Middle East, South Arabia, Qatabanian culture, ca. 3rd century BCE to 1st century CE. A striking pale brown limestone slab, a high-relief stele, with a carved abstract face with a triangular nose, deep set oval eyes, a small mouth, prominent brow ridge and well-groomed eyebrows, and the suggestion of a crown or headdress. One of the eyes is still inlaid with white shell (as they both would have been), giving the face a wide-eyed stare. Ears are carved in relief against the sides. At one time, there would have been a lower section incised with a memorial text. Size: 6.9" W x 6.75" H (17.5 cm x 17.1 cm); 8.5" H (21.6 cm) on included custom stand.
The deceased in this part of the world were often represented by anthropomorphic funerary stelae like this one; however, the face is highly stylized and it is doubtful that this is a portrait of a known individual. They have been found in three areas, one of which was the cemetery at Tamna, the capital city of Qataban. The Kingdom of Qataban rose to prominence in the second half of the 1st millennium BCE because it controlled the trade in frankincense and myrrh, incenses required to be burned at altars during religious rituals further north and west. A haunting and quite unique object, certain to spark conversation, and a reminder of the deeper history of the Middle East.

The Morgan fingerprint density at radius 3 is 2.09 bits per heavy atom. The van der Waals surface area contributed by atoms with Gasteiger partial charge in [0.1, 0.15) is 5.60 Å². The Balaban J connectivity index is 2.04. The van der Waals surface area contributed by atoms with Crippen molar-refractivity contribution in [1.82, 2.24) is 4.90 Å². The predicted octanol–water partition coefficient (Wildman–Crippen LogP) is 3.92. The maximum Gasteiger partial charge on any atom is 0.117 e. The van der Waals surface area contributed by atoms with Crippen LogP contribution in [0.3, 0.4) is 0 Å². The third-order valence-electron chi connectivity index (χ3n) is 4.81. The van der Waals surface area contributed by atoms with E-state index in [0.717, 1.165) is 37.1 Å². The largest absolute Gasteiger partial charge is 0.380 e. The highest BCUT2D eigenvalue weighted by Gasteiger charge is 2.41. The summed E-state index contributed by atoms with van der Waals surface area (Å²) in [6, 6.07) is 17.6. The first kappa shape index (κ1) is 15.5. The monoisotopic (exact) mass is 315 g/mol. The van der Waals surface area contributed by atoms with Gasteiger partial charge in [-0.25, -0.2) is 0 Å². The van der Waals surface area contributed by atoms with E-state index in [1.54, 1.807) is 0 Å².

Provenance: private East Coast, USA collection; ex-Palmyra Heritage Gallery; ex-William Froelich collection, New York, USA, acquired in the 1970s
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This is a fragment of a larger piece as shown, with the face preserved in nice condition and one of the inlaid shell eyes remaining. Small loss to the edge of the shell eye. Wear and weathering on the surface commensurate with age.